Objectives - IIWQ

For the achievement of its main goal, IIWQ activities are entrenched within several specific objectives. These objectives focus on promoting scientific research, knowledge and effective policies, building capacities and enhancing the knowledge base on water quality, bringing together science and policy-relevant expertise, creating awareness and facilitating the sharing of best practices.
IIWQ Experts Advisory Group objectives
Specifically, IIWQ aims at:
  • Scientific research, innovative solutions and technologies are needed to fully safeguard the quality of limited water resources against global threats and potential risks in order to secure adequate levels of supply of good quality water for human use, while preserving the hydrological, biological and chemical functions of ecosystems, as well as maintaining ecosystem and their good and services. Advanced water treatment technologies and innovation can help respond to water quality challenges to ensure access to safe and clean water for all, restore and protect water quality, and ensure the sustainability of water resources. However, more investment is needed to improve water quality monitoring and data collection, to develop and adopt non-polluting technologies, and to foster innovation for effective water purification and wastewater treatment solutions.
  • Building technical and policy capacities at the international, national and local levels are a key aspect of efficient and effective water quality management frameworks. Effective water quality management approaches specifically require proper education and capacity building to strengthen human and institutional capacities in both developing and developed countries through training of water experts, professionals, policy-makers and key stakeholders, as well as ensuring equal gender and minority group’s participation. In addition, improving the knowledge base on water quality is highly important, especially in developing countries, for its economic, social and ecological benefits. The strengthening of the knowledge base can be reached by improving academic programmes and professional career structures, and the sharing of appropriate knowledge and technologies in the field of water quality management.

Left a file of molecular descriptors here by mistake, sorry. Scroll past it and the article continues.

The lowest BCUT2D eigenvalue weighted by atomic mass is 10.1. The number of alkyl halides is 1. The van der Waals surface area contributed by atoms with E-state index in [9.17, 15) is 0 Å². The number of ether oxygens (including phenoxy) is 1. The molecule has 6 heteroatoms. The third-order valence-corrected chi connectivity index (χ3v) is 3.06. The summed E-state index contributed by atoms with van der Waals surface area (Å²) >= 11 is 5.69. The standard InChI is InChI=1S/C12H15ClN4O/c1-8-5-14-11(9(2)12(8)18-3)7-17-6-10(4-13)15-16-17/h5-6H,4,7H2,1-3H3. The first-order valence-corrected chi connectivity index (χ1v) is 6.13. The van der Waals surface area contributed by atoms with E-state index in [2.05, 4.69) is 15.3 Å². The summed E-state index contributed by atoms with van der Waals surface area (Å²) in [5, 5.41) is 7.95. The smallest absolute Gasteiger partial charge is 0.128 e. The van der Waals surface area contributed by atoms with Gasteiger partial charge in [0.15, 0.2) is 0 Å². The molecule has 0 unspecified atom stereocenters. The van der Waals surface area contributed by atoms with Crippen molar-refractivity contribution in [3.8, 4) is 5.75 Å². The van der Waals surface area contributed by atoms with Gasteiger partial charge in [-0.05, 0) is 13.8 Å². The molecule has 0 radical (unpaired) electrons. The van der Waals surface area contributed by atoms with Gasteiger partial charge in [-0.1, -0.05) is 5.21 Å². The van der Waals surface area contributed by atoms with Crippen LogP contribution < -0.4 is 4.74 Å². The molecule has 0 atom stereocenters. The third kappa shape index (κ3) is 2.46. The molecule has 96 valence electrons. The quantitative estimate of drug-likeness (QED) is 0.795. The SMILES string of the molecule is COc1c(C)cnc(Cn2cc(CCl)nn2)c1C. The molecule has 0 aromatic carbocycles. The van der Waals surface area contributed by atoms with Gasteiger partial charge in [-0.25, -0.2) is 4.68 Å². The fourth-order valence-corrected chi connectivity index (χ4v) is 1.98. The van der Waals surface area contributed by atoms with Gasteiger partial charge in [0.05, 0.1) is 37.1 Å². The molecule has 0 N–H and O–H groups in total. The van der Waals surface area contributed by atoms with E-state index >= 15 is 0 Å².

• Sustainable policies are needed to develop and implement effective solutions to meet water quality challenges. Solutions can be sustainable only if based on scientific foundations and science-based policy-making. Sound science-based policy-making can be achieved by providing policy-makers with profound knowledge and awareness on water quality problems, as well as possible responses to address these problems. In addition, intergovernmental organizations and international science programmes have a special role to play in brining different stakeholders together and bridging the science and policy gap.
  • Public awareness and education of civil society is also fundamental to addressing water quality challenges in a holistic way. Water quality improvements largely rely on proper education of the general public and the understanding of the importance of access to safe water, improved sanitation and wastewater services, and effective water quality management. Furthermore, lifestyle and individual action can make a significant difference in protecting water quality and the ecosystems. Creating and raising awareness at all levels needs global and local action to promote such programme, with particular emphasis on public participatory techniques, including enhancement of the role of women, youth, indigenous people and local communities. For this purpose, technical and non-technical skills in water management must be developed not only by water experts and practitioners but also by other actors in sectors not related to water.
  • Water quality problems need solutions at different levels, systems and areas. Yet, widespread water quality degradation needs solutions on a global scale through international and regional scientific collaboration based on knowledge exchange, scientific dissemination and sharing of technology and innovation. Notably, knowledge exchange and scientific cooperation must suit the demands of developing countries to provide them with appropriate solutions, technologies and policy responses to address critical water quality issues.